Common Core Standards – Reading Fluency

Fluent reading should sound similar to a child’s natural speech – accurate, smooth, unbroken, and effortless. This requires both skill knowledge and practice. A child needs knowledge of phonics, sight words, sight word phrases, and vocabulary skills with multiple opportunities to practice these skills in connected text. To provide this practice, your child needs to read and reread books on his/her independent level – the level at which your child can read with 95% accuracy in a specified amount of time. This level should be neither too easy nor too difficult. It should be just right, providing your child with the appropriate balance of success and challenge to prepare him/her for the skills needed to read increasingly complex materials.

When children are provided with several opportunities to practice reading on their independent level, they learn to apply known skills to new skills being taught. Let’s take a closer look at how this progression works. In the early stages of reading, connected text consists of a few simple sentences with CVC (consonant -vowel -consonant) words such as: fin, hop, cut, tub, and mad. With practice, children become competent in reading CVC words. Children are then ready to receive instruction in the silent e rule to read such words as: fine, hope, cute, and tube. Instruction then extends to common long vowel patterns such as ea to read the words: sea, seat, tea, and team. This progression continues throughout the grades providing the appropriate instruction and practice for children to read higher leveled text.It is important to remember that skills are interdependent, which means that in addition to phonics, children are also receiving instruction simultaneously in sight words, phrases, and vocabulary skills. As children move through the grades, they progress from reading simple CVC words to reading multi-syllabic words, in their number of known sight words, and in their ability to use context clues to read unknown words. Through this progression, it is essential for children to have adequate practice reading and re-reading on their independent level to reinforce and solidify skills taught, and to build reading fluency. When books are too challenging, children will put their focus on decoding unknown words causing hesitation and choppy reading. This does not build fluency.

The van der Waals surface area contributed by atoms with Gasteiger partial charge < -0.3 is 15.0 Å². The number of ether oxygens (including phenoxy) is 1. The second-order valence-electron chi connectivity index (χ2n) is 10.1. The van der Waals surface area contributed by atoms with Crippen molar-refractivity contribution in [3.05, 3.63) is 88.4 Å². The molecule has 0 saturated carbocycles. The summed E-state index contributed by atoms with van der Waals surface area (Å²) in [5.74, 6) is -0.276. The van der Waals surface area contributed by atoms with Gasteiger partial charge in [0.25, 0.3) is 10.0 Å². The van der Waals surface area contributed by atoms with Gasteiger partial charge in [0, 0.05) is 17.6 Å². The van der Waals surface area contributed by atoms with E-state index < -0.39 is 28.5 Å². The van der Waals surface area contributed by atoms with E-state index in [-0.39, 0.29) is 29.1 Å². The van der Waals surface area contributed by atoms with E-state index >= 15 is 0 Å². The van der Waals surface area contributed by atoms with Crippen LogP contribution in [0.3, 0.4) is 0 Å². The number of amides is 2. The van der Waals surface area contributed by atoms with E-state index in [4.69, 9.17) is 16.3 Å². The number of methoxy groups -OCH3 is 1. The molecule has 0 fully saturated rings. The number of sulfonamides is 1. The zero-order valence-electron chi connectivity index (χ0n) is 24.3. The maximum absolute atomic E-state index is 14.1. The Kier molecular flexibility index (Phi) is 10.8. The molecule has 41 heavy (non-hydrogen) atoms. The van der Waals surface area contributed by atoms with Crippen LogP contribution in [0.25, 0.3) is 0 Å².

Book choice is key. Once you have selected a book, have your child read aloud to you for a portion of the text. If your child’s reading is too slow or sounds choppy the reading level is too difficult. The book should be the appropriate level to reinforce known skills and build fluency. Most important, your child should not feel frustrated – at that point lower the reading level.

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